“What should I modify first?” “Where’s my best bang for the buck investment?” To Modify or NOT to Modify, THAT is The Question…
These are the questions that enter the mind of the crazed car enthusiast, streaking down the straights, squealing around the turns, attempting to concentrate harder than in Freshman Calc I and tempting extreme tire wear and Amex Terms and Conditions simultaneously.
If any of the above clicks with you then sounds like you’re participating in track days, lapping days, hpde, driver education events with us (Hooked On Driving) or your local favorite marque club or other organization.
As you progress in performance driving techniques one naturally experiences the limits of your car at some point; for most it’s the brake system limits of heat absorption and dissipation (or lack thereof). Now you start Googling, searching your favorite chat forum and local parts place for answers.
When it comes to modifications, please allow me to share some of my twenty-plus years as race-engineer/ driver/ team manager and now regional owner for Hooked On Driving:
- Best bang for the buck: BRAKES
- First a fluid flush or possible fluid upgrade (and two-three pints of fluid flushed prior to each track event)
- Next, high-temperature RACE SPECIFICATION (not street-able-track-able) brake pads
- Heat insulating titanium brake pad shims
- Air duct to center of brake rotor (not to the side of the rotor)
- Teflon brake lines
- Larger brake rotors and calipers
Read more about your braking system in this recent blog post.
- Tires (more here)
- Anti-roll bars (aka sway bars)
- More power from the engine (always last on the list for track day participants)
All of the above is a separate blog post (if not a book) and we’ll expand on them in time.
One more “modification” that must be mentioned: Stability Control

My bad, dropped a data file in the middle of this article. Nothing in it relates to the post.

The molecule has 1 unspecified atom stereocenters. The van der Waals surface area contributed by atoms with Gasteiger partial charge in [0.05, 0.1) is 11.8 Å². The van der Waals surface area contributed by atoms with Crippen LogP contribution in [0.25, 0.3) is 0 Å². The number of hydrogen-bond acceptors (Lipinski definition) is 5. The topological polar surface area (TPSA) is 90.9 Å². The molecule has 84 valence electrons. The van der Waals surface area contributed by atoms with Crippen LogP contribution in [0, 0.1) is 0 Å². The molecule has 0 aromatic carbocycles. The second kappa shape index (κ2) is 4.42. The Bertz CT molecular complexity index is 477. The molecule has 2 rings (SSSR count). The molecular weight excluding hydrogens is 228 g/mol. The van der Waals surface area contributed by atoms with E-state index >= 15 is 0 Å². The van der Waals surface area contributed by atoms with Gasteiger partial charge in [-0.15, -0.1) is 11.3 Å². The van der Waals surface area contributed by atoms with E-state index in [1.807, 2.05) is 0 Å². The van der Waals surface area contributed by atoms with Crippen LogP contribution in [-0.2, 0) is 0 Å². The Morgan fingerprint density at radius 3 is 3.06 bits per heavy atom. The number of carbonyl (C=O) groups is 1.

Stability control (aka: ESP, DSC, Stabilitrack, ESC…) is not really something to modify (though there exists piggyback systems to do so) but with it’s prevalence in modern performance cars (all cars for model year 2012 and newer) it is a system to experiment with its settings (if the manufacturer’s lawyers permit) as you the driver advance in your skill set. Beginners must leave the system completely engaged. Intermediate level track drivers should consider the intermediate stability control system setting (if there is one) that will allow a larger yaw rate prior to intervention. Perhaps at some point you may consider defeating stability control, but only after years of on-track with-driver-coach experiences.
Changing stability control system settings may completely transform your car, perhaps to the point that it’s like learning a new car for you (a little more about stability control in this blog post.)
We’re just scratching the surface on this subject but we’re here to help you. Whatever your questions may be, send them in and we’ll address them right away! If you have a quick question just post below in the comments section… What’s your favorite “bang for the buck” modification?